Reacting to ‘radiopassive:’ Behind a Notre Dame artist’s newest release
Paige Haeflinger | Monday, April 26, 2021
Michael Hanisch is perhaps best known around campus for his frequent Thursday night performances at Acousticafé or for his 2020 performance of Radiohead’s “Creep” at the “Keenan Revue.”
A self-taught guitarist and pianist, Hanisch began writing songs about three years ago. For Hanisch, songwriting is somewhat of a therapeutic art form.
“You get out on paper a lot of things you need to get out,” he explained, adding that the songwriting process involves “getting out that nasty stuff that needs to come out and trying to turn it into something beautiful.”
“I kind of started and never stopped,” Hanisch said with regard to his level of enthusiasm for the craft. “I play all the time. It’s something I have to do. I don’t want to say I’m addicted but it’s kind of like a drug, I feel off when I don’t play.”
Now a Notre Dame sophomore with a few years of writing experience under his belt, Hanisch recently released his newest album, “radiopassive.”
Its title is a pun on the word “radioactive,” Hanisch’s album explores his experiences with love in high school, a period during which Hanisch said “[he] kind of just let things happen to [him]” and “was generally a very passive person.” The progression of the album’s narrative mirrors the trajectory one takes when falling in love and ultimately being rejected. In the first three songs of the album— “Boat Shoes,” “Stupid Together” and “IJWKY” (“I Just Wanna Kiss You”) — Hanisch masterfully portrays the innocence and infatuation characteristic of new romance. In “Boat Shoes,” Hanisch enters the headspace of someone with a new crush: he’s nervous, according to the song’s lyrics, but feels as though he can talk to this girl anyway. “Stupid Together,” according to Hanisch, is meant to be “more upbeat,” to evoke the feeling of “that first step, [when] you’re at a party and kind of forgetting about inhibitions and having fun in the moment.”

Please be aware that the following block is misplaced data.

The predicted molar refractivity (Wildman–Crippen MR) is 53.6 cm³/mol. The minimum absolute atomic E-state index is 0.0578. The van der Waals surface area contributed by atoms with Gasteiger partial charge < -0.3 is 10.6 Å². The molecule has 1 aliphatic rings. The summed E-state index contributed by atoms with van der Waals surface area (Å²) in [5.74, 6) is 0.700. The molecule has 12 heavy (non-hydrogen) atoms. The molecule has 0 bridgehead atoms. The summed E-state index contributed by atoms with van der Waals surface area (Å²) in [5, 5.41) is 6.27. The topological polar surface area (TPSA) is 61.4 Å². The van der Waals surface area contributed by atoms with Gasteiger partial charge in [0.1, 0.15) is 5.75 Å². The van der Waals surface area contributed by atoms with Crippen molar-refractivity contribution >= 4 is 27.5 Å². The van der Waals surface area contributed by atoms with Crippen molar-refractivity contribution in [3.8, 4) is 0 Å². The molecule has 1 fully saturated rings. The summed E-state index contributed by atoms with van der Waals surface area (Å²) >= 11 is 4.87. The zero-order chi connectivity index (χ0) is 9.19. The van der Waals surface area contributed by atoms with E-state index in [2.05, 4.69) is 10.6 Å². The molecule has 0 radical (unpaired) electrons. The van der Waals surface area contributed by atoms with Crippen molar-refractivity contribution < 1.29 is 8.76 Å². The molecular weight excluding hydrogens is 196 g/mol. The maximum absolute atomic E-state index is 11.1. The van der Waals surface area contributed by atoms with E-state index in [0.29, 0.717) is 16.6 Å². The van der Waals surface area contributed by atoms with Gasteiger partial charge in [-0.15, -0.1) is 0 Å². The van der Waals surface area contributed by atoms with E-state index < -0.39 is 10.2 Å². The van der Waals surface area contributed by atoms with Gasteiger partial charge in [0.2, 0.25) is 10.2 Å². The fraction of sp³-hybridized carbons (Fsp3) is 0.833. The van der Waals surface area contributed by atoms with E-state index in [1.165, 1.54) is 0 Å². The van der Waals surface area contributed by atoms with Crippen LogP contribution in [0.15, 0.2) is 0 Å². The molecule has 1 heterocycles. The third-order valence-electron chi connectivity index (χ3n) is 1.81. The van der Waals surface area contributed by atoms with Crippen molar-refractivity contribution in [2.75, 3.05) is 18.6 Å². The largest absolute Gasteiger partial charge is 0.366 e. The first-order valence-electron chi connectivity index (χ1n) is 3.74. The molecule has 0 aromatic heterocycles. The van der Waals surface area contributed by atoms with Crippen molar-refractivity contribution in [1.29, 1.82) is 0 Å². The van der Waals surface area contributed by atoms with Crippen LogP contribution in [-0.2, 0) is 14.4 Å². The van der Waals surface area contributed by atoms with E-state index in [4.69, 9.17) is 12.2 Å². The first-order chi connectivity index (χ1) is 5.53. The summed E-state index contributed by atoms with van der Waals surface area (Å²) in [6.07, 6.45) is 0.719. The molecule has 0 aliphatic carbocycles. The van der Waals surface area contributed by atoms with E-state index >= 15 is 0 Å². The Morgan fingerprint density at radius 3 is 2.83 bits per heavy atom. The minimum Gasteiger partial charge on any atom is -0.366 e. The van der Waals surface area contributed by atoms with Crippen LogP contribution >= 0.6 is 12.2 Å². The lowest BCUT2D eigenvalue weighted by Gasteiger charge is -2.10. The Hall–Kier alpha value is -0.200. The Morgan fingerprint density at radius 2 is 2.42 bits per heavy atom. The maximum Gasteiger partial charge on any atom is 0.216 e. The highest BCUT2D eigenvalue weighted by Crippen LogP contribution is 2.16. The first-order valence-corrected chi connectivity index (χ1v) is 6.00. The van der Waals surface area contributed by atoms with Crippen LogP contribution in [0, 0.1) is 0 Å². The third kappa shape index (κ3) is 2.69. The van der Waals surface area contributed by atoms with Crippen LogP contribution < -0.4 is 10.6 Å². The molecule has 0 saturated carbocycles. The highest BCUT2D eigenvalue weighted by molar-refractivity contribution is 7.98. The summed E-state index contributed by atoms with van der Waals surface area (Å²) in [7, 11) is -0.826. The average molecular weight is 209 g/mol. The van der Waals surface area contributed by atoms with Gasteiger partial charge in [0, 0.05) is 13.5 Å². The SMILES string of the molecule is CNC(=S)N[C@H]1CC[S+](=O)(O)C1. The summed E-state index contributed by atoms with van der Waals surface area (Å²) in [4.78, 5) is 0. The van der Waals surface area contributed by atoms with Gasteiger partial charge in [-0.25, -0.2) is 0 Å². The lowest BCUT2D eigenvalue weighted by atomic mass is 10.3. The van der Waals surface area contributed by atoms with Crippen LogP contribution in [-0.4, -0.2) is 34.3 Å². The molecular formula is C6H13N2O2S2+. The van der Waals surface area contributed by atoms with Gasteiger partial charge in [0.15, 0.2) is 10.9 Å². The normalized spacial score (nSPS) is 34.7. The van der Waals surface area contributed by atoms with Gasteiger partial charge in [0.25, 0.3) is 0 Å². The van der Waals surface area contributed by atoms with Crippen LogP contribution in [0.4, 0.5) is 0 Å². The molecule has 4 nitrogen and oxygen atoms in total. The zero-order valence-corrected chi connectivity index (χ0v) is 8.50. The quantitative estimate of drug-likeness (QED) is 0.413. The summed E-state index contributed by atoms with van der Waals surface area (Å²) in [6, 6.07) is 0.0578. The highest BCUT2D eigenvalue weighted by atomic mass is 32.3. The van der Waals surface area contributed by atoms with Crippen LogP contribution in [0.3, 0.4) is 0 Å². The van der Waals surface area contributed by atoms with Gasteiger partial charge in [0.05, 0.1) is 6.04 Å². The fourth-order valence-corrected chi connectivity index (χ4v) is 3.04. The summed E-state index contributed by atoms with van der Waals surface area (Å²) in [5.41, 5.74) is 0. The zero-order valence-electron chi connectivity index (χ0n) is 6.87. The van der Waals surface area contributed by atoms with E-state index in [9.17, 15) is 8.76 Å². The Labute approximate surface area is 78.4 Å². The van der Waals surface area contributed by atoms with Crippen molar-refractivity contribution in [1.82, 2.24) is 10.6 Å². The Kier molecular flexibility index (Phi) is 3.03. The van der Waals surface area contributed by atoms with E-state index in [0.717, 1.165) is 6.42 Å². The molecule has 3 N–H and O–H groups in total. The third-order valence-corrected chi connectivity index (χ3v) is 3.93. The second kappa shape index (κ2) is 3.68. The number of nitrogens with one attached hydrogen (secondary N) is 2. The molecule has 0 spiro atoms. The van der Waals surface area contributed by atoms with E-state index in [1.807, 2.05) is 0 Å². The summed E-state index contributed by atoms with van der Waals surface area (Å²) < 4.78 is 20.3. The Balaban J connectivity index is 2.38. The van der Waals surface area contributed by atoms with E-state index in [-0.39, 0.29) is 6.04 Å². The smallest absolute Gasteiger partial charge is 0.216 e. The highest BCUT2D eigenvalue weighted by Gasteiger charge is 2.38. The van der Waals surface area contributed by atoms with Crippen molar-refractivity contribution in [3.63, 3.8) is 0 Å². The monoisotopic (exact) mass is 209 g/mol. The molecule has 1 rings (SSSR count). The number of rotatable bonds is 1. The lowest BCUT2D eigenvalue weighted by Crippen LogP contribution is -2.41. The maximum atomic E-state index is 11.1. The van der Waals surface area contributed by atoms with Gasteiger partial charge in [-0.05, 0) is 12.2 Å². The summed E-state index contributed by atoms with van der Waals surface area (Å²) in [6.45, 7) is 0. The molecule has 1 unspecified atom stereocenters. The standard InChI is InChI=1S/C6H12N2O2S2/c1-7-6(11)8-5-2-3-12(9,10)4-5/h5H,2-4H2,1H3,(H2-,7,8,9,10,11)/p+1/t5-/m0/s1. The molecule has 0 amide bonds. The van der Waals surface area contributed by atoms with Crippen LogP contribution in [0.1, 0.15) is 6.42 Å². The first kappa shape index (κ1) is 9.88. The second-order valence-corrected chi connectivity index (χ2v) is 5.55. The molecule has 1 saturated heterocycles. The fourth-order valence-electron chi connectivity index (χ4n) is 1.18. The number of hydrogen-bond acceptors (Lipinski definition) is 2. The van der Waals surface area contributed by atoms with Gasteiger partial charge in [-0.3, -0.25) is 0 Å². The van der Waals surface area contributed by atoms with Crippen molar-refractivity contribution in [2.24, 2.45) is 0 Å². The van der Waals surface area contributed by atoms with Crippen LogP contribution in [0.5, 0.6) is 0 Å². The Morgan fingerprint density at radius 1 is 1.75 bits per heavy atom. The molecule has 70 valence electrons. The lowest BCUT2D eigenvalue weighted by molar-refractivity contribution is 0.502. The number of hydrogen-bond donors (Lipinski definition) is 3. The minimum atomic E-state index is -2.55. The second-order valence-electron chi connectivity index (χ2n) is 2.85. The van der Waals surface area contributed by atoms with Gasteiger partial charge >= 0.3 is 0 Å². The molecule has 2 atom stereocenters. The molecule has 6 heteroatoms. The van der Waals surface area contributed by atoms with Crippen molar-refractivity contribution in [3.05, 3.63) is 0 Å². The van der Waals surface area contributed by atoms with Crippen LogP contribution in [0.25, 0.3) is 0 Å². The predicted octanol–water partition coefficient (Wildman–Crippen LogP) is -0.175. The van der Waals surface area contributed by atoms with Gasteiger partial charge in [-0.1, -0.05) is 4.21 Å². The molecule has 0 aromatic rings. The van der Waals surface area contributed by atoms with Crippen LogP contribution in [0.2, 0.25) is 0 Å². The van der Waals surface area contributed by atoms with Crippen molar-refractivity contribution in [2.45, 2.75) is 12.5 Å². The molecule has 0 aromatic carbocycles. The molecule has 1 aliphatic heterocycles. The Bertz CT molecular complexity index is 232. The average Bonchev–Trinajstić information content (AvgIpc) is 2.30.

Hanisch considers the album’s third song, “IJWKY,” to be “the love song” of “radiopassive.” Indeed, the truly genuine nature of Hanisch’s lyrics is striking: by his own account, the artist himself “thought the lyrics were really cheesy and corny and didn’t want to have to name the song that.” However, he added that “all the lyrics [he] wrote in that were true and [he] didn’t want to change it to sound cooler,” perhaps suggesting that part of the song’s authenticity lies in its relative corniness. As Hanisch put it, the song “really captures [his] feelings.”
The tone of the album shifts dramatically from a romanticized first love to “rejection in the worst possible way” in “Bleeding Ink.”
In explanation for this change, Hanisch explained, “a lot of the songs are me trying to guess what was going through her mind.” More specifically, “Too Close” allegedly embodies Hanisch’s feelings, including his retrospective view of this failed relationship. “She had only liked me for my music,” he reflected, “and [for] the image of what I could give her, the conception that somehow what I produce is more interesting than who I am as a person.”
Despite “feeling conflicted about releasing it,” Hanisch ends the album with a track called “Who’d You Think You Were?” — according to the artist, this song amounts to a cathartic “dump of emotions.”
Presently, Hanisch considers himself to be a student first, but dedicates the remainder of his time to working on his music. “The plan right now is to keep writing and keep producing, and hopefully if one [of my releases] gets noticed I can produce a studio album,” he remarked. “I want to play as many shows as possible.”
As for the future, Hanisch said the following: “After graduation, I know I would be angry at myself if I didn’t go for it. I want to take at least a couple of years to really focus on music, maybe move to Nashville or Boston. If it doesn’t work out, it doesn’t work out, but at least I [will have gone] for it.”
Hanisch’s “radiopassive” is the result of rather humble circumstances, having been written, recorded and produced in Hanisch’s bedroom. This “bedroom album,” though, perfectly encapsulates authentic music.